IP Australia apparently agreed with Ms Hughes, however, approving her trademark in early 2018. Her business name registration with the Australian Securities and Investments Commission was also approved.

Ikea has now exercised its right to appeal the trademark with IP Australia - a process that could take anywhere up to 18 months.

Ms Hughes has opted to represent herself, saying she can't afford the $10,000 she would need to pay a lawyer for a defence.

"I couldn't afford a proper legal defence and (also) having to rebrand the business if I lose," she said. "So we decided I would defend myself and have faith in the system."

In the meantime it will be "business as usual".

"We're turning over $5000 a month, the business is profitable, we ship all around the world and manufacture locally in Australia," she said. "It's a great, growing little business."

She added she felt like "I'm meant to be intimidated and I'm not".

"I've been in business for long enough to know if I'm being naive, and I don't believe I was naive in choosing that name," she said. "It was well researched. But it is a cautionary tale that you can do your due diligence and still be intimidated."

A spokeswoman for Inter Ikea Systems B.V. said the company did "not comment on any ongoing cases".

"In general, as the worldwide franchisor and owner of the Ikea concept, it is very important for us to protect the intellectual property rights associated with the Ikea brand," she said.

"We feel a great responsibility towards our customers, and want to ensure that they can always trust the Ikea brand and know what is really connected to it - and what is not."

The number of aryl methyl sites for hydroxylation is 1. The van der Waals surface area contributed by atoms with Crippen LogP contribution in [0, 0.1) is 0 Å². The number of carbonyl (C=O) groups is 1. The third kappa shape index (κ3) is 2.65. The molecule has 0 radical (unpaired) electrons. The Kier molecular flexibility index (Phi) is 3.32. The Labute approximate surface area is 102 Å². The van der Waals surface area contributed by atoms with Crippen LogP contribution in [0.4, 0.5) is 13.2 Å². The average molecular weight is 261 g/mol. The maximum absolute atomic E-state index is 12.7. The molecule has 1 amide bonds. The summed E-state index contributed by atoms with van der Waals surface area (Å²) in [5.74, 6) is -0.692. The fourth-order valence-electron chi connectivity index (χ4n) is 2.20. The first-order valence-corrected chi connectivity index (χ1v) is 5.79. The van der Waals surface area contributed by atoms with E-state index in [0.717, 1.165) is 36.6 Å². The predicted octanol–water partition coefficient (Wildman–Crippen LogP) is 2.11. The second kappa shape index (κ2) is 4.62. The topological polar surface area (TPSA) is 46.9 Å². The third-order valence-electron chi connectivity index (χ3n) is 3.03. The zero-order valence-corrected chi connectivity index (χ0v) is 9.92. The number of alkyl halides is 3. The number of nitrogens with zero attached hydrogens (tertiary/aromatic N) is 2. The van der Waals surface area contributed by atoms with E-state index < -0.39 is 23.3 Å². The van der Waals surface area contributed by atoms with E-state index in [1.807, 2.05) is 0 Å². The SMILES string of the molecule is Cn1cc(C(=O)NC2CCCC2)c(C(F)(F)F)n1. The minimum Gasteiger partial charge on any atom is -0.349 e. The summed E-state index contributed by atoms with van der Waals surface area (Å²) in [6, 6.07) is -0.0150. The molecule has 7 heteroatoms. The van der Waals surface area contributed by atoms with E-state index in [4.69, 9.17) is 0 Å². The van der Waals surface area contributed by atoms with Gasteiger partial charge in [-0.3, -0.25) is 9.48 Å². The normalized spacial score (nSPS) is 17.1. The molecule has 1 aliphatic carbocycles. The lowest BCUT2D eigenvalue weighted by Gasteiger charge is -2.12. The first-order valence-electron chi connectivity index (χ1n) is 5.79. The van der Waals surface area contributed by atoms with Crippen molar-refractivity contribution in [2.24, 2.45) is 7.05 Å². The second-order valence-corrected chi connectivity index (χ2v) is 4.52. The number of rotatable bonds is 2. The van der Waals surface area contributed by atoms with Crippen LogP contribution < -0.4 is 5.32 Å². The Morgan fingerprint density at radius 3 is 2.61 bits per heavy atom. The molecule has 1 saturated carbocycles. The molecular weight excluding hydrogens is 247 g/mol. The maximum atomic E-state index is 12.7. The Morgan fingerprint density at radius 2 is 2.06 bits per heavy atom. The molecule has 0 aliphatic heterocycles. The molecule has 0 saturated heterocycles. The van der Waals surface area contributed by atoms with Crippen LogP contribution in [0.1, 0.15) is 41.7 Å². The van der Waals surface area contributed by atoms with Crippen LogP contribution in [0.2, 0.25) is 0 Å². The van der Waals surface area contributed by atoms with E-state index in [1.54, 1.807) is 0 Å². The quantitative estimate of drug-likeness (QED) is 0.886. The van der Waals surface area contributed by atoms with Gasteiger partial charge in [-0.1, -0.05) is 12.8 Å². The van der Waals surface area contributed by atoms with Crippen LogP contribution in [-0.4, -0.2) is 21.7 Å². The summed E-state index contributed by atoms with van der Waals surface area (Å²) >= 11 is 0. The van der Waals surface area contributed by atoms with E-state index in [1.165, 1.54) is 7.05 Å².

Intellectual property lawyer Dimitrios Eliades said it appeared to be a "very lineball kind of case" and was "certainly not a one-way street for Ikea".

In Ms Hughes' favour would be the "Maltesers vs Maltitos" precedent, in which the Mars chocolate was found to be "so well known in Australia that no one could reasonably think Maltitos were associated with the manufacturer of Maltesers".

"In other words the brand became so big it actually worked against it," he said.

He said other points in her favour were that "generally the prefix is more important than the suffix" and that her branding did not use the Ikea blue and yellow.

But he warned examples of overseas companies "have no relevance unless these other brands have a link to Australia or have what they call a spillover reputation".

From Ikea's point of view, Mr Eliades said the company "could say that a reasonable person might think that Stylkea is a sub-brand of Ikea".

"Secondly, Ikea's argument could be that the test of deceptive similarity is one that gives pause to wonder. 'I wonder whether Stylkea is associated with Ikea?' That's basically the test."

Mr Eliades said the other thing "which is very telling is the Stylkea name and business has its roots with a factual connection to Ikea".

"They will say, 'You intended to have a commercial link or an appearance that you have a commercial link, your target market is people who have Ikea furniture'," he said.

In general, Mr Eliades said small businesses should always choose a completely original name when starting out to avoid these kinds of problems.

It should not be something "descriptive of the business" like "Super Hot Chicken". "Small businesses have a tendency to want to, in their name, market what they do," he said.

"But the more descriptive it is, the more others might be entitled to use it. You make up a name, it will have no goodwill in the beginning because it's completely made up, then you pump your goodwill into that previously unknown name."

 

frank.chung@news.com.au